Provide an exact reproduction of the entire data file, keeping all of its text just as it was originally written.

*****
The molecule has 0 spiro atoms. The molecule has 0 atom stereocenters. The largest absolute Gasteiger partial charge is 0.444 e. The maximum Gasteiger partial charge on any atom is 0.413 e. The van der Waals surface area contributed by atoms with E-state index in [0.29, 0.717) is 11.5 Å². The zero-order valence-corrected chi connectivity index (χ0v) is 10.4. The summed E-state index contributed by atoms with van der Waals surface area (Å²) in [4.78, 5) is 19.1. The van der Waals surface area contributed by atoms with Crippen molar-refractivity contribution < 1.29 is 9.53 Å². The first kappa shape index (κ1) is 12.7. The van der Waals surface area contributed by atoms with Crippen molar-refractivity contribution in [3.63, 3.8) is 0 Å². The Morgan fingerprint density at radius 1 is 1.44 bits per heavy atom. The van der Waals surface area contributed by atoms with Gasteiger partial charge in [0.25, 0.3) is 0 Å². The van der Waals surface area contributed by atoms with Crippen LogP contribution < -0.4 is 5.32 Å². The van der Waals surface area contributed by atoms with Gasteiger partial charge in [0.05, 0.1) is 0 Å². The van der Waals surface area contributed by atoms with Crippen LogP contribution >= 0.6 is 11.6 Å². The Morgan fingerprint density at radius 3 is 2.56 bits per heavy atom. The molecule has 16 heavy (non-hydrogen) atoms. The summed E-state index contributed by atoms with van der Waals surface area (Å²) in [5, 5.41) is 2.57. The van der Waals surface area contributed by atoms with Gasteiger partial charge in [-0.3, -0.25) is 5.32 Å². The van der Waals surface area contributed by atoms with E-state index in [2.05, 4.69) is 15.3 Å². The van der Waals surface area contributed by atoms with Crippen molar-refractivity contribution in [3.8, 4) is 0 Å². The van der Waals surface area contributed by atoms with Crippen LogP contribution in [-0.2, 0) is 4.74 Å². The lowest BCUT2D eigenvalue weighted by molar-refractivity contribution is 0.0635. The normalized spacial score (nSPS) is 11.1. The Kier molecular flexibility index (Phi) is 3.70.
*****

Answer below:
The molecule has 0 spiro atoms. The molecule has 0 atom stereocenters. The largest absolute Gasteiger partial charge is 0.444 e. The maximum Gasteiger partial charge on any atom is 0.413 e. The van der Waals surface area contributed by atoms with E-state index in [0.29, 0.717) is 11.5 Å². The zero-order valence-corrected chi connectivity index (χ0v) is 10.4. The summed E-state index contributed by atoms with van der Waals surface area (Å²) in [4.78, 5) is 19.1. The van der Waals surface area contributed by atoms with Crippen molar-refractivity contribution < 1.29 is 9.53 Å². The first kappa shape index (κ1) is 12.7. The van der Waals surface area contributed by atoms with Crippen molar-refractivity contribution in [3.63, 3.8) is 0 Å². The Morgan fingerprint density at radius 1 is 1.44 bits per heavy atom. The van der Waals surface area contributed by atoms with Gasteiger partial charge in [0.25, 0.3) is 0 Å². The van der Waals surface area contributed by atoms with Crippen LogP contribution < -0.4 is 5.32 Å². The van der Waals surface area contributed by atoms with Gasteiger partial charge in [0.05, 0.1) is 0 Å². The van der Waals surface area contributed by atoms with Crippen LogP contribution >= 0.6 is 11.6 Å². The Morgan fingerprint density at radius 3 is 2.56 bits per heavy atom. The molecule has 16 heavy (non-hydrogen) atoms. The summed E-state index contributed by atoms with van der Waals surface area (Å²) in [5, 5.41) is 2.57. The van der Waals surface area contributed by atoms with Gasteiger partial charge in [-0.3, -0.25) is 5.32 Å². The van der Waals surface area contributed by atoms with E-state index in [2.05, 4.69) is 15.3 Å². The van der Waals surface area contributed by atoms with Crippen molar-refractivity contribution in [3.8, 4) is 0 Å². The van der Waals surface area contributed by atoms with Crippen LogP contribution in [-0.2, 0) is 4.74 Å². The lowest BCUT2D eigenvalue weighted by molar-refractivity contribution is 0.0635. The normalized spacial score (nSPS) is 11.1. The Kier molecular flexibility index (Phi) is 3.70.